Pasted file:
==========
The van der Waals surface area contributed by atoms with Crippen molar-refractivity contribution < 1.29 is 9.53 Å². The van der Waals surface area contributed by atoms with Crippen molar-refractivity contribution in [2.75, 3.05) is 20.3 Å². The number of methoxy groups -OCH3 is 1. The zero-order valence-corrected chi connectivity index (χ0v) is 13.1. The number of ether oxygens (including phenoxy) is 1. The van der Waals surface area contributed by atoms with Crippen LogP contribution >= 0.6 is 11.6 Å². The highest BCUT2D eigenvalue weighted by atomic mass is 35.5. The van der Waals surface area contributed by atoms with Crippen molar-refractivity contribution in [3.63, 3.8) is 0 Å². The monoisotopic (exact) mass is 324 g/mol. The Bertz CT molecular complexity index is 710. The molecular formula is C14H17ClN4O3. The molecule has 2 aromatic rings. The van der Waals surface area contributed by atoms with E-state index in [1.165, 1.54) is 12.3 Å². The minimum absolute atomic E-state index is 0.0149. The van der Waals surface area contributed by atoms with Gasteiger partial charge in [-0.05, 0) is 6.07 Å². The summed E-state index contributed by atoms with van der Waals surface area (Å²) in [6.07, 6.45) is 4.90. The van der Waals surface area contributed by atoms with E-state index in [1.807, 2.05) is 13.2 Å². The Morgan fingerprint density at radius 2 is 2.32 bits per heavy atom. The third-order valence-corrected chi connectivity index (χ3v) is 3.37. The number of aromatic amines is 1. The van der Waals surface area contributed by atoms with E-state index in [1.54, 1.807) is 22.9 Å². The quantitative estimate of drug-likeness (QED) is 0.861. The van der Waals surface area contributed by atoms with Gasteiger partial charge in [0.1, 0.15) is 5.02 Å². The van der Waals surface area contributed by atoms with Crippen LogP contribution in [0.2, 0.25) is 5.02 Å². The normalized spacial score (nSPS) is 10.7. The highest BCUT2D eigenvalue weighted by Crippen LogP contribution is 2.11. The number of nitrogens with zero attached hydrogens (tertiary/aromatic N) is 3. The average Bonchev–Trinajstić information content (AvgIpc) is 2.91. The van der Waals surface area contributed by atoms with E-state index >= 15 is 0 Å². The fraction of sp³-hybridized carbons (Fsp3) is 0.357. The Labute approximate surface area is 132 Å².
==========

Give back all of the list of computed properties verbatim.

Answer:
The van der Waals surface area contributed by atoms with Crippen molar-refractivity contribution < 1.29 is 9.53 Å². The van der Waals surface area contributed by atoms with Crippen molar-refractivity contribution in [2.75, 3.05) is 20.3 Å². The number of methoxy groups -OCH3 is 1. The zero-order valence-corrected chi connectivity index (χ0v) is 13.1. The number of ether oxygens (including phenoxy) is 1. The van der Waals surface area contributed by atoms with Crippen LogP contribution >= 0.6 is 11.6 Å². The highest BCUT2D eigenvalue weighted by atomic mass is 35.5. The van der Waals surface area contributed by atoms with Crippen molar-refractivity contribution in [3.63, 3.8) is 0 Å². The monoisotopic (exact) mass is 324 g/mol. The Bertz CT molecular complexity index is 710. The molecular formula is C14H17ClN4O3. The molecule has 2 aromatic rings. The van der Waals surface area contributed by atoms with E-state index in [1.165, 1.54) is 12.3 Å². The minimum absolute atomic E-state index is 0.0149. The van der Waals surface area contributed by atoms with Gasteiger partial charge in [-0.05, 0) is 6.07 Å². The summed E-state index contributed by atoms with van der Waals surface area (Å²) in [6.07, 6.45) is 4.90. The van der Waals surface area contributed by atoms with E-state index in [1.807, 2.05) is 13.2 Å². The Morgan fingerprint density at radius 2 is 2.32 bits per heavy atom. The third-order valence-corrected chi connectivity index (χ3v) is 3.37. The number of aromatic amines is 1. The van der Waals surface area contributed by atoms with E-state index in [1.54, 1.807) is 22.9 Å². The quantitative estimate of drug-likeness (QED) is 0.861. The van der Waals surface area contributed by atoms with Gasteiger partial charge in [0.1, 0.15) is 5.02 Å². The van der Waals surface area contributed by atoms with Crippen LogP contribution in [0.2, 0.25) is 5.02 Å². The normalized spacial score (nSPS) is 10.7. The highest BCUT2D eigenvalue weighted by Crippen LogP contribution is 2.11. The number of nitrogens with zero attached hydrogens (tertiary/aromatic N) is 3. The average Bonchev–Trinajstić information content (AvgIpc) is 2.91. The van der Waals surface area contributed by atoms with E-state index >= 15 is 0 Å². The fraction of sp³-hybridized carbons (Fsp3) is 0.357. The Labute approximate surface area is 132 Å².